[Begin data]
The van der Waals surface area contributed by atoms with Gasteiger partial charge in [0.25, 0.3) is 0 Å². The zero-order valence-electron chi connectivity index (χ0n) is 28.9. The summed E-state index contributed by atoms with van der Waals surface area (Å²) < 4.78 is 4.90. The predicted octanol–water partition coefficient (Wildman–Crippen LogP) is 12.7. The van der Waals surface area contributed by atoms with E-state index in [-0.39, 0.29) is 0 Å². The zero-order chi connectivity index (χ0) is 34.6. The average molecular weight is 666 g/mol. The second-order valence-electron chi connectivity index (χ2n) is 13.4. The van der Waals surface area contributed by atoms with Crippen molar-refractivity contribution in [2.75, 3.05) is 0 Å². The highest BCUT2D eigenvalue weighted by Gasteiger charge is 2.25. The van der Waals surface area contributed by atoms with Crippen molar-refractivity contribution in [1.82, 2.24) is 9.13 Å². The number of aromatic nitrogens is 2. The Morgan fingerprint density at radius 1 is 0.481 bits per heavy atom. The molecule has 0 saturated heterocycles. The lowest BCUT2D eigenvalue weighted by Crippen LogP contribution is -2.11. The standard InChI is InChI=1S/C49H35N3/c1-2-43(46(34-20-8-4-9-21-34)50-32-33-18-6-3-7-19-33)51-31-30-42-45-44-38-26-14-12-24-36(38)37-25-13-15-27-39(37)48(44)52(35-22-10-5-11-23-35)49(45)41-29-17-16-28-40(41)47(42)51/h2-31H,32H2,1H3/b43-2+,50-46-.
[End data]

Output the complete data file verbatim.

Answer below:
The van der Waals surface area contributed by atoms with Gasteiger partial charge in [0.25, 0.3) is 0 Å². The zero-order valence-electron chi connectivity index (χ0n) is 28.9. The summed E-state index contributed by atoms with van der Waals surface area (Å²) < 4.78 is 4.90. The predicted octanol–water partition coefficient (Wildman–Crippen LogP) is 12.7. The van der Waals surface area contributed by atoms with E-state index in [-0.39, 0.29) is 0 Å². The zero-order chi connectivity index (χ0) is 34.6. The average molecular weight is 666 g/mol. The second-order valence-electron chi connectivity index (χ2n) is 13.4. The van der Waals surface area contributed by atoms with Crippen molar-refractivity contribution in [2.75, 3.05) is 0 Å². The highest BCUT2D eigenvalue weighted by Gasteiger charge is 2.25. The van der Waals surface area contributed by atoms with Crippen molar-refractivity contribution in [1.82, 2.24) is 9.13 Å². The number of aromatic nitrogens is 2. The Morgan fingerprint density at radius 1 is 0.481 bits per heavy atom. The molecule has 0 saturated heterocycles. The lowest BCUT2D eigenvalue weighted by Crippen LogP contribution is -2.11. The standard InChI is InChI=1S/C49H35N3/c1-2-43(46(34-20-8-4-9-21-34)50-32-33-18-6-3-7-19-33)51-31-30-42-45-44-38-26-14-12-24-36(38)37-25-13-15-27-39(37)48(44)52(35-22-10-5-11-23-35)49(45)41-29-17-16-28-40(41)47(42)51/h2-31H,32H2,1H3/b43-2+,50-46-.